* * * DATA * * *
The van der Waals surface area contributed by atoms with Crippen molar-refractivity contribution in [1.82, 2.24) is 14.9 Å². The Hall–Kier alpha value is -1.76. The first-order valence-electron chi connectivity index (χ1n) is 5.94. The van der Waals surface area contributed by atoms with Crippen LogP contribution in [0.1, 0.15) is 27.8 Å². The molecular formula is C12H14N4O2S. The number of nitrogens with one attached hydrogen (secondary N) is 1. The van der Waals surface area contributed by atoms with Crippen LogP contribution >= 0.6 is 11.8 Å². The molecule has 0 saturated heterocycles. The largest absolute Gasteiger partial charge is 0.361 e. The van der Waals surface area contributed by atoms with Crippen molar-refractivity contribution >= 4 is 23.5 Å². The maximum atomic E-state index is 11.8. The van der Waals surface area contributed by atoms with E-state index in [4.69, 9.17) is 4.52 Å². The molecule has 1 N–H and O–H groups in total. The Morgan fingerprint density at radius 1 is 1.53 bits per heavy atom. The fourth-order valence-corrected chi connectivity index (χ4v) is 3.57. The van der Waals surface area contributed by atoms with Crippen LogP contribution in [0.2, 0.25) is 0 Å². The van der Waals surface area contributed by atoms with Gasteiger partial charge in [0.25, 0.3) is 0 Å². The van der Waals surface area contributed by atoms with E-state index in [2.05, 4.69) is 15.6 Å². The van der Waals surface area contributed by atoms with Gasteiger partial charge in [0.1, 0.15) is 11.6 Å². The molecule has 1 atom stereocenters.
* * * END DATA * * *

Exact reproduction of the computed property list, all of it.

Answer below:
The van der Waals surface area contributed by atoms with Crippen molar-refractivity contribution in [1.82, 2.24) is 14.9 Å². The Hall–Kier alpha value is -1.76. The first-order valence-electron chi connectivity index (χ1n) is 5.94. The van der Waals surface area contributed by atoms with Crippen LogP contribution in [0.1, 0.15) is 27.8 Å². The molecular formula is C12H14N4O2S. The number of nitrogens with one attached hydrogen (secondary N) is 1. The van der Waals surface area contributed by atoms with Crippen LogP contribution >= 0.6 is 11.8 Å². The molecule has 0 saturated heterocycles. The largest absolute Gasteiger partial charge is 0.361 e. The van der Waals surface area contributed by atoms with Crippen molar-refractivity contribution >= 4 is 23.5 Å². The maximum atomic E-state index is 11.8. The van der Waals surface area contributed by atoms with E-state index in [4.69, 9.17) is 4.52 Å². The molecule has 1 N–H and O–H groups in total. The Morgan fingerprint density at radius 1 is 1.53 bits per heavy atom. The fourth-order valence-corrected chi connectivity index (χ4v) is 3.57. The van der Waals surface area contributed by atoms with Crippen LogP contribution in [0.2, 0.25) is 0 Å². The van der Waals surface area contributed by atoms with Gasteiger partial charge in [0.25, 0.3) is 0 Å². The van der Waals surface area contributed by atoms with E-state index in [2.05, 4.69) is 15.6 Å². The van der Waals surface area contributed by atoms with Gasteiger partial charge in [0.1, 0.15) is 11.6 Å². The molecule has 1 atom stereocenters.